There’s a new elite class defined by cultural capital rather than by income bracket — people who practice “inconspicuous consumption,” finding value not in flashy cars but in buying organic food, taking yoga classes and investing in their children’s education.
By making wise decisions about education, health, parenting and retirement, this “aspirational class” reproduces wealth and deepens an ever-widening class divide, according to USC Price School of Public Policy Professor Elizabeth Currid-Halkett, holder of the James Irvine Chair in Urban and Regional Planning.
The professor has spent a lot of time researching the production of culture. She offered data-driven analysis in her first two books: The Warhol Economy, which studied the production of art and fashion, and Starstruck, an exploration of Hollywood and celebrity.
Her new book, The Sum of Small Things: A Theory of the Aspirational Class, looks at the consumption side of culture and material goods. It launched in New York City this month with a book signing and talk that benefited the HIV/AIDS services of the Housing Works Bookstore Cafe.
Finding the meaning behind consumer trends
At the book launch, the professor discussed the source of her inspiration.
Currid-Halkett said she saw consumers glomming onto certain types of goods, noticing even on a trip abroad that supermarkets had sections filled with gluten-free food and almond butter. Drawing from the famous work of Thorstein Veblen and his study of the elites in the 19th century, she decided to gather data and delve into the meaning behind these consumer patterns to understand differences in how elites spend today.
“In a capitalist society, we’re always finding ways to signify our place in the pecking order — the handbag doesn’t do it anymore,” Currid-Halkett said.
She traced the history of consumers’ shift in focus from material goods to nonmaterial goods, explaining that, until the Industrial Revolution brought plentiful new products, it was hard to get your hands on luxury material goods.
Today, we live in an era when material goods are abundant and easy to obtain.
At the same time, as consumers, we’re now aware of the labor exploitation and environmental consequences associated with the manufacturing of material goods, which has given many consumers pause.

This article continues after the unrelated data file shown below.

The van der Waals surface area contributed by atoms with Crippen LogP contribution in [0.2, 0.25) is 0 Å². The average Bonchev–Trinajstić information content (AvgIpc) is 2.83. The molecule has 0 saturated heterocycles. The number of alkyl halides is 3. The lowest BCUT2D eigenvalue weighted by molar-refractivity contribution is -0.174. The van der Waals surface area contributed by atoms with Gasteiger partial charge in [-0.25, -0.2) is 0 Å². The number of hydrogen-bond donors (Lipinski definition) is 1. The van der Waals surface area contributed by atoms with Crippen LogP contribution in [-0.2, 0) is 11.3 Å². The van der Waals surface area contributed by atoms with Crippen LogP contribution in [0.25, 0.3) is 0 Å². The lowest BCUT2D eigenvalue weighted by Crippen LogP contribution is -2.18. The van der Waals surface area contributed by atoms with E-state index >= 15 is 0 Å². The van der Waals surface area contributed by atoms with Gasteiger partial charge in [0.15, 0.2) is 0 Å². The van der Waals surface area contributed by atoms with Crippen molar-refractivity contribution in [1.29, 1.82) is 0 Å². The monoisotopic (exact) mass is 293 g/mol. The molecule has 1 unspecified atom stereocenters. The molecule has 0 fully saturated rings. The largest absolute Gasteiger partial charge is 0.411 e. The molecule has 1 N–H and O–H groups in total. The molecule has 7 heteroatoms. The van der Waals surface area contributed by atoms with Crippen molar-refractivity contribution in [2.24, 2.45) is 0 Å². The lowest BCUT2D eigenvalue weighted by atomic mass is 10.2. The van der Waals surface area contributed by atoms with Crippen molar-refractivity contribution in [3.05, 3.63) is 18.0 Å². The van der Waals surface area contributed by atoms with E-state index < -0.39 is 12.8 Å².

“They not only have lost their specialness — because there’s a lot of them — there’s a human and environmental cost to those things,” Currid-Halkett said.
“Upper-income groups spend less on material goods and more on inconspicuous consumption. Material goods are omnipresent, and that makes them less valuable,” she explained.
Currid-Halkett pointed out that many of these consumer decisions are positive: It’s good to buy pasture-raised eggs and care about your children’s education. Part of what defines today’s elite is money, but the other part is the knowledge about where to spend it.
“The luxury to know that those are good choices reveals status,” she said.
The phenomenon is most salient in what Currid-Halkett referred to as “the ground zero of parenting: motherhood in urban centers.” She joked that mothers don’t eat all that kale or breastfeed their children for two years simply because it’s fun. These subtle choices are visible to peers, and they confer status and a sense of belonging to the group. They also suggest having time and money. Good maternity leave, partners with good salaries and good medical care give women the opportunity to breastfeed and as such reveal socioeconomic position.
Currid-Halkett noted that she went into the research for The Sum of Small Things without preconceptions. She said the biggest surprise was discovering that nonmaterial things were much more defining of class than material goods were.
“If you talk about income groups,” she concluded, “the elites are dumping tons and tons of money into things we can’t see.” But as she writes in her book, this inconspicuous consumption is how privilege is reproduced and inequality becomes a deeper problem in society.